There is currently no consensus regarding the optimal management for acute Achilles tendon ruptures. Nonoperative treatments present comparable results to operative treatments with fewer wound-healing problems but eventually slower return to previous activities and a higher rerupture rate if no accelerated and functional rehabilitation is performed. Regarding surgical treatment, good clinical results have been shown with open suturing techniques, but they also have been associated with superficial and deep wound complications, driving enthusiasm to minimally invasive surgical procedures. These latter techniques have been developed to improve recovery and final function and cosmetic appearance and reduce postoperative soft tissue complications observed with open repairs. Some mini-open techniques like the Achillon or Pars techniques open the Achilles rupture site evacuating the hematoma and losing its theoretical healing potential. An intrinsic sural nerve damage risk is present given their percutaneous nature. Besides, they use specific and expensive instruments being some of them single use only. The authors’ preferred minimally invasive technique is the Dresden procedure. This procedure is performed through a small, longitudinal paramedian incision proximal-medial to the tendon rupture site, using a specific surgical interval between the superficial fascia and the paratenon. This interval is used as a working space to perform the tenorrhaphy using inexpensive and easily available instrumentation. The paratenon is preserved, the local hematoma is untouched, and the sural nerve is avoided given its passage above the fascia. This technique is reproducible, easy to teach, and inexpensive, reduces wound-healing complications in comparison to open techniques, avoids sural nerve damage, and shows good functional long-term results. Complications such as reruptures and infection are comparable to other mini-open techniques.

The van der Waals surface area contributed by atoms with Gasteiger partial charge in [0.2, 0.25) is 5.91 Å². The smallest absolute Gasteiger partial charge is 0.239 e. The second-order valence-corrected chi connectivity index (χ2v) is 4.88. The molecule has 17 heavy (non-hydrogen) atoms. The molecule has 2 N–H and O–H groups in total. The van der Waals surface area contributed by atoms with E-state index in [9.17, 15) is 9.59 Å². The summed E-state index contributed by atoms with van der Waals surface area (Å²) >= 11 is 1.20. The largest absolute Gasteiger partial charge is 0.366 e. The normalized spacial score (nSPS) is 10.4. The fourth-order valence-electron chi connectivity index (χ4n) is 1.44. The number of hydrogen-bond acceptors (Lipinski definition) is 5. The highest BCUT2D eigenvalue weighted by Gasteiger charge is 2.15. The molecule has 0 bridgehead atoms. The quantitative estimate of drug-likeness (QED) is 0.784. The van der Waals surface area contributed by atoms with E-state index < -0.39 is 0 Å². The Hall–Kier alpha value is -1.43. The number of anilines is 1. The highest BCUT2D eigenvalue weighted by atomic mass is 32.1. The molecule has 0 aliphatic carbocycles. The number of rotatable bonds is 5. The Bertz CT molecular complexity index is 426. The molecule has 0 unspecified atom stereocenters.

|Title of host publication
|Minimally Invasive Surgery in Orthopedics
|Springer International Publishing
|Number of pages
|Published - 1 Jan 2016
Bibliographical notePublisher Copyright:
© Springer Science+Business Media, LLC 2010 and Springer International Publishing Switzerland 2016.
- Achilles rupture
- Achilles rupture complications
- Conservative Achilles treatment
- Dresden technique
- Early weight bearing
- Functional Achilles rehabilitation
- Minimally invasive
- Open Achilles repair